Why don’t I treat dark circles with microneedling or PRP?
I acknowledge that microneedling can be effective in some patients. The question is, are there procedures that are less risky?
Microneedling the eyelid area can lead to purpura, namely bleeding under the thinnest skin on the body. In the context of PRP or autologous blood – platelets (Platelet Rich Plasma), there is a consensus that this treatment is effective for joint & hair loss. It can also help marginally with recovery from other porcedures.
PRP does not give volume, nor does it consistently improve skin quality (including dark circles & under eye rejuvenation). The initial results are from swelling of the area. This photographs well, as wrinkles are less. This result can be replicated with injections of saline water. After the swelling of a series of PRP injections settles down, there is minimal, if any changes to the under-eye areas. In some patients, dark circles are actually worse (due to bleeding under the skin).
A more reliable, less risky procedure is under eye or tear trough dermal fillers. This procedure takes 2-3 minutes to perform, does not cause bleeding & in most cases gives a predictable increase in volume with a subsequent decrease in wrinkles. For patients with a tear trough, it decreases shadowing.
Can surgery help reduce dark circles?
Surgery is indicated if there is significant laxity of the lower eyelids, or if there is significant fat herniation. Partial removal of ‘eye-bags’ can give a good outcome if there is pathology. This procedure is best conducted by an eye surgeon.
Can Ultherapy be used for dark circles?
HIFU or high intensity ultrasound using Ultherapy can help treat laxity in some cases. I used to employ this treatment in the past, however I find that RF (see below) is more useful in the orbital area (on-label) vs off-label Ultherapy. Ultherapy is best used in the lower face areas to treat jowls & wrinkles.
How can radiofrequency help?
Devices such as Thermage, RF Pelleve, Tempsure & others can help improve laxity in some patients, especially in ethnic skin. By gently heating skin to 62-65 degrees internally, we can achieve tightening of eyelid skin. This can reduce shadows around the orbital area. Most patients require 2-4 sessions depending on age, ethnicity and clinical presentation. I also combine RF with lasers & dermal fillers.
*RF is only suitable for some forms of skin laxity & dark circles. It works best in mild to moderate laxity, in patients age 30-mid 50s with little sun damage.
What is the best cream for dark circles?
Topical creams do not give a reliable outcome in the management of dark circles, however there are some exceptions-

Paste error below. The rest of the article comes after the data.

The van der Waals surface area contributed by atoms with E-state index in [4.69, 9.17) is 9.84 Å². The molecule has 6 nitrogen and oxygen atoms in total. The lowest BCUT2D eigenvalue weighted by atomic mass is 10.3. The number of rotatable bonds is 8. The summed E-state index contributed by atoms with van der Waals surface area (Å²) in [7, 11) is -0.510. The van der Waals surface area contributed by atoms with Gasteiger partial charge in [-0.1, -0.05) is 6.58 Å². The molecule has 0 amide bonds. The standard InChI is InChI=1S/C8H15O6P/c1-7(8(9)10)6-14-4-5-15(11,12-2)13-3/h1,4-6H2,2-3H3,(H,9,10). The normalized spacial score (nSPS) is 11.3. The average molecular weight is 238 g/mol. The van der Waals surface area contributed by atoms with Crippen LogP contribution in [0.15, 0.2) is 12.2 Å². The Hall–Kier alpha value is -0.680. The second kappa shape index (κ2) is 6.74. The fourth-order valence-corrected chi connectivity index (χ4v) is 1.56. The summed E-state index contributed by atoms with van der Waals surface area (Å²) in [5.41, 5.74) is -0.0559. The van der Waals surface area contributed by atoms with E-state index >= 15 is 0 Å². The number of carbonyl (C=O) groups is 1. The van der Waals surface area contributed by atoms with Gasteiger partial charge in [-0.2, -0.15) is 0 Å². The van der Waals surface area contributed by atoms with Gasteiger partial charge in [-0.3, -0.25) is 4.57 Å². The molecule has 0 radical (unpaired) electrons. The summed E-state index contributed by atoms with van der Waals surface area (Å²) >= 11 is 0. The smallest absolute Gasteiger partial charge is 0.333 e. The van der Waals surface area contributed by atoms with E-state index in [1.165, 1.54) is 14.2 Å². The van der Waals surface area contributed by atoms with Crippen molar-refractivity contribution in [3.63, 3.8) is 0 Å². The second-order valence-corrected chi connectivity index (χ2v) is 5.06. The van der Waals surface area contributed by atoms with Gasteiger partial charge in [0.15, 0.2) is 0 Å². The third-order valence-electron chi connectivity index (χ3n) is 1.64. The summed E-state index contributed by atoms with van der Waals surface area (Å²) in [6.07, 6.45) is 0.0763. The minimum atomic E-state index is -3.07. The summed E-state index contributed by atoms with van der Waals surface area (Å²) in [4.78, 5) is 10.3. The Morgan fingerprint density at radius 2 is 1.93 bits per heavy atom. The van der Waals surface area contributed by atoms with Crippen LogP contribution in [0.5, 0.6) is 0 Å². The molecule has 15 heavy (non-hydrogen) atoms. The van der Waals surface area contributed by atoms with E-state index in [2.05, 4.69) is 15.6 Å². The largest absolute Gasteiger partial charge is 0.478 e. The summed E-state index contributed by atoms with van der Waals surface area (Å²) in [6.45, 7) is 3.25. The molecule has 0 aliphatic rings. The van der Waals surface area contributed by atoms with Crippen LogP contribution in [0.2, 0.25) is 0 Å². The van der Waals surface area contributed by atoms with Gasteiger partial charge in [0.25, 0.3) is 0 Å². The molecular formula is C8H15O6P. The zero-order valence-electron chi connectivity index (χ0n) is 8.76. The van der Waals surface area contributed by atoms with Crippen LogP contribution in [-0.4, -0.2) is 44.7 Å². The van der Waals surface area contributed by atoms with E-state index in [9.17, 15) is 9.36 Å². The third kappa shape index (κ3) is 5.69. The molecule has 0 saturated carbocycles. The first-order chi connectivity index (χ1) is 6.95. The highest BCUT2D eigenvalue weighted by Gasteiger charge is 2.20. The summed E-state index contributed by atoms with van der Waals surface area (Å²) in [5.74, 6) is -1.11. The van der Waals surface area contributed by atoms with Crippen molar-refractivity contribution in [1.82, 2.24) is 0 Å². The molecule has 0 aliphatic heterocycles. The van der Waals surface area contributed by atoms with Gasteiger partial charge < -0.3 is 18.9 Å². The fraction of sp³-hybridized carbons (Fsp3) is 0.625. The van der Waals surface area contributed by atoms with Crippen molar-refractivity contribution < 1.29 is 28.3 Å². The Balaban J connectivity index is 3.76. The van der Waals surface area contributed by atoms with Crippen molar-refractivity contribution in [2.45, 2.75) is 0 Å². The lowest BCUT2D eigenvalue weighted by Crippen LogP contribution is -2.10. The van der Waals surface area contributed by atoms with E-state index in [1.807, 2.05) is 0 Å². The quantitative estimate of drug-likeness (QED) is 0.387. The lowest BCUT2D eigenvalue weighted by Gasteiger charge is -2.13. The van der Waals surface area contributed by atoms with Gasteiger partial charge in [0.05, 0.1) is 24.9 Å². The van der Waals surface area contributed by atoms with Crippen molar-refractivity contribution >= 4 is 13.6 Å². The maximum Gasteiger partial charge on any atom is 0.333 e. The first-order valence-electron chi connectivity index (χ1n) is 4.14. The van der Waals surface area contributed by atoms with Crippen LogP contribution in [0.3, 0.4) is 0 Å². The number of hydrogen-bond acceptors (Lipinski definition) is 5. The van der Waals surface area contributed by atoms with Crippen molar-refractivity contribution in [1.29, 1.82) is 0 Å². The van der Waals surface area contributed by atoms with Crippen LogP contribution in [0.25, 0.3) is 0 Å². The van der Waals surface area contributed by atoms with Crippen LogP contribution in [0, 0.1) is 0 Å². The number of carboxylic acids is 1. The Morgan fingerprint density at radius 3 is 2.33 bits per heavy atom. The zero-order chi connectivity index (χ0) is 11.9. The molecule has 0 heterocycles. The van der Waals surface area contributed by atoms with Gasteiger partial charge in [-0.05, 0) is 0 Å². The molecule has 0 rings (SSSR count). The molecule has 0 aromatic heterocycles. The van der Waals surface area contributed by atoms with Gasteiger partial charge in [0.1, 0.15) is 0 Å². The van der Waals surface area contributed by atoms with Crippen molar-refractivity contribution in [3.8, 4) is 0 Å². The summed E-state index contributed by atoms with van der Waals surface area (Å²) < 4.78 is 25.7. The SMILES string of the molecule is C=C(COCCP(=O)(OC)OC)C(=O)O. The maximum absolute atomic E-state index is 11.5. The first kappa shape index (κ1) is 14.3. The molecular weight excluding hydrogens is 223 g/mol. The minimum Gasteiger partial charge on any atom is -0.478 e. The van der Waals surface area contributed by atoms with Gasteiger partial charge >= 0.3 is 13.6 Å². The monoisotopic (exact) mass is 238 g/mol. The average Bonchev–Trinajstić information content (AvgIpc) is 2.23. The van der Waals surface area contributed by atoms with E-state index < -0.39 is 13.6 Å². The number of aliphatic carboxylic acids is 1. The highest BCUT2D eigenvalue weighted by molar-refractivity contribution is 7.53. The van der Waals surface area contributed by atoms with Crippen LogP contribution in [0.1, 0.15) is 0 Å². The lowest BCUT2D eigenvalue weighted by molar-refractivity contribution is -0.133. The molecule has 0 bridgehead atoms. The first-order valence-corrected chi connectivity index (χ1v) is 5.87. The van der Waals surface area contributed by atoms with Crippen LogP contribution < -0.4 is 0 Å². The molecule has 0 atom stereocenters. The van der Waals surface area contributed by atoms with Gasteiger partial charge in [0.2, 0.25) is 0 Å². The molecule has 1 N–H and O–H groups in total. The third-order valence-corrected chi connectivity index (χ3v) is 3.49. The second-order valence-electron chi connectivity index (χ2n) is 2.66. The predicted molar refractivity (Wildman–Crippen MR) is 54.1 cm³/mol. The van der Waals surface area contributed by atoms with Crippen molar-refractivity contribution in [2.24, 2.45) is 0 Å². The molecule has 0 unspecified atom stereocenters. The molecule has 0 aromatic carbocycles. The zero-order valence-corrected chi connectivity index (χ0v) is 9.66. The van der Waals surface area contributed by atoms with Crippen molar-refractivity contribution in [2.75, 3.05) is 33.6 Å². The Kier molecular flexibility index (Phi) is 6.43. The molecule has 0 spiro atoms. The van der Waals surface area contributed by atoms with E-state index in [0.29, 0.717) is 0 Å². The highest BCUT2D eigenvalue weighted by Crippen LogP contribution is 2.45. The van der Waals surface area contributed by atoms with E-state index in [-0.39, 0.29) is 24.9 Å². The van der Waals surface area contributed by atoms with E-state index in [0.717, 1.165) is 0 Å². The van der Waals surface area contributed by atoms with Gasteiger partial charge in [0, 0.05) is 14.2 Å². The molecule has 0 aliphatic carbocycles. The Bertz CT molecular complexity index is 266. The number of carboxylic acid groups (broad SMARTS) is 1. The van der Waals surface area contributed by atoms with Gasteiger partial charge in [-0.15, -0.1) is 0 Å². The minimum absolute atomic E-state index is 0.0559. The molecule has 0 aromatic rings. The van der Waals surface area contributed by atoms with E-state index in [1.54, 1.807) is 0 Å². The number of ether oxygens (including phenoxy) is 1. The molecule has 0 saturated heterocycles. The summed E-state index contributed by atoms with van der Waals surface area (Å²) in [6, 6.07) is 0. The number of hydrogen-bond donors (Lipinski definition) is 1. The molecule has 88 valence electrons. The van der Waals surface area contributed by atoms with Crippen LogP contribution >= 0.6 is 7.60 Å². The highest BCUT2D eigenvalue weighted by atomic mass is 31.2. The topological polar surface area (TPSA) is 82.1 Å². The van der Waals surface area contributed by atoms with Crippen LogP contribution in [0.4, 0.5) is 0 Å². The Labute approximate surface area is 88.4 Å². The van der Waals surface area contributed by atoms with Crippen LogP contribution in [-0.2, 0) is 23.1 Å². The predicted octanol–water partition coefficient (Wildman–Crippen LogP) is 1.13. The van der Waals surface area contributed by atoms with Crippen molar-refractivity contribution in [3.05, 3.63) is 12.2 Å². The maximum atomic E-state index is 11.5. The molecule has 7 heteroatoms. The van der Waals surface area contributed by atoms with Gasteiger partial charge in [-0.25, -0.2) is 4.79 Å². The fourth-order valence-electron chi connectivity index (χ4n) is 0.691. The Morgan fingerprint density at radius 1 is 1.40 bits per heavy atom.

For vascular causes of dark circles, topical creams that contain argan oil, caffeine, peptides, & vitamin K can help modulate blood flow. Most skin care companies will have their own range.
A well noted brand of eye cream is made by Allegan (the manufacturer of Botox). This eye cream is called TNS Eye Cream (RRP $130 USD – 180 USD). TNS has the potential to modulate blood flow in some patients. Another more cost-effective solution is Swisse Anti- Aging Eye cream, priced at $9-14 USD. I have no preference as to the brand.
Eye creams that contain retinol may also help with wrinkle prevention. The downside with retinoids around the eyes is that they can cause skin irritation. Hence it is best to use a conservative strength cream, ideally 0.25 to 0.5%. Formulations matter, especially around the eye area.
Here are some skin care actives that may help some forms of dark under eye circles.
- Hyaluronic acid; acts as a moisturiser & humectant. Good for dry-sensitive skin
- Retinol; can improve collagen & may marginally improve some cases of vascular-thin skin
- Caffeine is a well known modulator of blood flow. It can help some cases of dark circles due to vascular causes
- Vitamin K; as above
- Peptides; these are frequently added to more expensive creams. In theory may increase collagen production, in practice, questionable
- Argan oil; acts as an agent to reduce pigmentation, tyrosinase inhibitor
- Niacinamide or vitamin B3; acts as an anti-inflammatory agent. One of the safer skin care actives on the market
- AHAs including glycolic, lactic, and citric acids; can exfoliate skin cells. These can be formulated in very weak concentrations in some eye creams; esp citric acid
- Botanicals such as green tea, bearberry, licorice can act as antioxidants as well as pigment inhibitors
- Vitamin E or tocopherol is an antioxidant; generally banal as an eye cream
When are medical treatments indicated?
Dark circles can be secondary to inflammation, a term called PIH or post inflammatory hyperpigmentation.